These are the hottest places around the globe

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The hottest place on earth


If you thought your summer has been scorching, you may want to take a look at some of these places. There are some places that are too hot for a weather station — let alone people

NASA operates two satellites to help measure these scorching global temperatures, here are some of the highest:

Dasht-e Lut Desert, Iran
Temperatures in this 200 mile wide salt desert can reach as high as 159ºF — leaving it completely uninhabited, not even bacteria can survive here.

Ghadames, Libya
This oasis town is in the middle of the desert and reaches temperatures as high as 131ºF — those who live in the town have houses with thick mud walls to stay cool.

Dallol, Ethiopia
Despite being a volcanically-active region, and reaching daily temperatures of over 106ºF — it's considered the hottest inhabited place on earth.

The Flaming Mountain, China
Considered the hottest area of China, this red sandstone has measured temperatures as high as 152ºF.

Death Valley, California
It's the lowest and driest point in the United States and deemed one of the hottest. Reaching an average daily temperature of 136ºF.

So when the weather gets warm next time you're at the beach -- be thankful you aren't in one of these places.

See more of the hottest places on earth:

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Dallol, Ethiopia

 Located in the in the Afar Depression of Ethiopia, a volcanically-active region, Dallol was once a mining settlement in the 1960s but now is largely a ghost town. Still, this place holds the record for having the highest average annual temperature ever recorded — between 1960-1966, the average temperature was 94 degrees Fahrenheit — with daytime temperatures rising above 100.

Photo: Reuters

Coober Pedy

While the temperatures may not be as scorching in Coober Pedy as some of the other places on this list, they were high enough to drive the residents underground. Today, the entire opal mining town of Coober Pedy moved underground to avoid the temperatures (which can reach113 degrees Fahrenheit in the shade), as well as seasonal dust storms.

Photo: Getty

Wadi Halfa, Sudan

Located on the border of Egypt, this Sudanese town has seen temperatures as high as 127 degrees Fahrenheit. The city sometimes has to endure violent dust storms, known as haboobs, caused when moist, unstable air forms thunderstorms in the heat of the afternoon.

Photo: Getty

El Azizia, Libya

Once thought to hold the record for the highest temperature ever directly recorded, El Azizia has since had its record downgraded over questions about its temperatures measurement accuracy. Still, it remains a region famous for its high temperatures that regularly climb over 120 degrees Fahrenheit in the summer.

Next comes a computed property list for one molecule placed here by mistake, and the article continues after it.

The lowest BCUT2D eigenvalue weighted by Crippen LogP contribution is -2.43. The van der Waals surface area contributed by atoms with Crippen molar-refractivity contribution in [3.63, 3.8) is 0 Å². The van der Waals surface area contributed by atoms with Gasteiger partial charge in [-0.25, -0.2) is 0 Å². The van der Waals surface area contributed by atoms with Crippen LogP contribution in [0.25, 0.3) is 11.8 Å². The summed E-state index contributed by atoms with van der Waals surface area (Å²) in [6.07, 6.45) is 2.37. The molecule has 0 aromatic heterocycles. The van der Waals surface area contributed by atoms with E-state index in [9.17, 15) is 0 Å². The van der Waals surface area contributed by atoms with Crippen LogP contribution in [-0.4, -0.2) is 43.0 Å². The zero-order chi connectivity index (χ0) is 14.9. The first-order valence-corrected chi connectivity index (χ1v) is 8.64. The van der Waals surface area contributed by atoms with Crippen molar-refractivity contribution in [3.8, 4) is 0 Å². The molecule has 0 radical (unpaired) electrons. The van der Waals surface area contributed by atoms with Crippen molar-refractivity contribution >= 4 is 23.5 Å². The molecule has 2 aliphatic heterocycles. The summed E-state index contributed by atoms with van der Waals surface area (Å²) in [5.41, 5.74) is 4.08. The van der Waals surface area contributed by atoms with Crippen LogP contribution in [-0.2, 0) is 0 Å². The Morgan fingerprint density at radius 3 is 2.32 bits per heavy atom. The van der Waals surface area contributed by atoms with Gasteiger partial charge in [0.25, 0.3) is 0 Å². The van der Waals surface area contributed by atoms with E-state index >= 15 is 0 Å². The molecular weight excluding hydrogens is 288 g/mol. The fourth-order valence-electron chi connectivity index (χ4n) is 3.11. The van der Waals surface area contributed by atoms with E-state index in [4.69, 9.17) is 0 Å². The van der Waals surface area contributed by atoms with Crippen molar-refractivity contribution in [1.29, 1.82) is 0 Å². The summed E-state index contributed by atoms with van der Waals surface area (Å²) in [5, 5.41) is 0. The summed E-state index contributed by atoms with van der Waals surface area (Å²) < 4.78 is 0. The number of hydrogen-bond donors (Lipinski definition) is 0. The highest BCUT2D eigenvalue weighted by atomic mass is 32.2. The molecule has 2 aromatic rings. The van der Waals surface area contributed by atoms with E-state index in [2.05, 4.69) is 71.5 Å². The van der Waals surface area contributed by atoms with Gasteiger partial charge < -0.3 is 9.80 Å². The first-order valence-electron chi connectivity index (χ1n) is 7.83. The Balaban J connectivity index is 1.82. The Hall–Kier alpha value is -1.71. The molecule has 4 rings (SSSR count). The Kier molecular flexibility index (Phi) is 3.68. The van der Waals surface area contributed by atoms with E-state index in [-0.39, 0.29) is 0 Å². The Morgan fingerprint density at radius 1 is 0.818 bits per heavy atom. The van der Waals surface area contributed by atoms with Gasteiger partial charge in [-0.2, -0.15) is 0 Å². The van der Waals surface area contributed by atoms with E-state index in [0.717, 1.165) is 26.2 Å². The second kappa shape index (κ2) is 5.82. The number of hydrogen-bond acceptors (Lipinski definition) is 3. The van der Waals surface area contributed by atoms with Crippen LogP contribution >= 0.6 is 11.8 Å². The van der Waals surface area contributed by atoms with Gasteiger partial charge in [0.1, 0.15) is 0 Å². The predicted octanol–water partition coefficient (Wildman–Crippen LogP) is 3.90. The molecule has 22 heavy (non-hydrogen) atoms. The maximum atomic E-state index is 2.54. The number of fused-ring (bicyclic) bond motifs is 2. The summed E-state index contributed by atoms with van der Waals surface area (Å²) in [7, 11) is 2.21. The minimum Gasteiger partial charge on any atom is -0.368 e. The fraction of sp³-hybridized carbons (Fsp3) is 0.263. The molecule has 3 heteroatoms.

Photo: Getty

El Azizia, Libya

Situated 722 feet below sea level in the Beit She’an Valley, Tirat Zvi can see incredibly high temperatures, especially in summer. In June 1942, it is said to have recorded the highest air temperature ever officially measured in Asia — 129 degrees Fahrenheit.

Photo: Getty

Timbuktu, Mali

Located at the crossroads of ancient Saharan trade routes, Timbuktu is threatened by desertification, as it is slowly being overtaken by the encroaching Sahara Desert. Temperatures have been recorded as high as 130 degrees Fahrenheit.

Photo: Getty

Ghadames, Libya

The UNESCO World Heritage site of Ghadames is an oasis town in the middle of a desert. To survive the heat — temperatures that can reach as high as 131 degrees Fahrenheit — the town’s inhabitants live in houses with thick mud walls.

Photo: Getty

Kebili, Tunisia

Inhabited for almost 200,000 years, Kebili is a desert oasis in Tunisia. Temperatures as high as  131 degrees Fahrenheit have been recorded here.

Photo: Getty

Rub’al Khali, Arabian Peninsula

Covering about a third of the Arabian Peninsula, the Rub’ al Khali is the largest continuous sand desert in the world. The climate here is hot and dry, with temperatures as high as 133 degrees Fahrenheit and typical annual rainfall being less than 1.2 inches.

Photo: AP

Death Valley, United States

Death Valley is a famously hot and dry place. On July 10, 1913, the highest air temperature directly recorded of 134 degrees Fahrenheit was here, according to the National Park Service. Located in the Mojave desert, Death Valley is also the driest place in North America.

Photo: Getty

The Flaming Mountain, China

Located at the edge of the Taklimakan Desert and the Tian Shan Mountain range of Xinjian, China, the Flaming Mountain is a ridge of red sandstone that is said to be the hottest spot in China. A NASA satellite equipped with MODIS recorded one of the highest temperatures ever measured here of 152.2 degrees Fahrenheit in 2008.

Photo: Getty

Australia's Badlands, Queensland

While it is difficult to get accurate temperature readings in the Australian outback because it is so sparsely populated, the region is well-known for its scorching temperatures, especially during periods of drought. In 2003, a NASA satellite equipped with MODIS picked up land surface temperatures of 156.7 degrees Fahrenheit.

Photo: Getty

Dasht-e Lut Desert, Iran

Spanning about 200 miles, this desolate and parched salt desert is abiotic, meaning that it is completely uninhabited (not even bacteria can live here). In a study of seven years of global land surface temperatures as measured by satellites, the Lut Desert ranked as hottest in five of the years, according to NASA’s Earth Observatory. Temperatures can get as high as 159.3 degrees Fahrenheit here, according to NASA.

Photo: NASA

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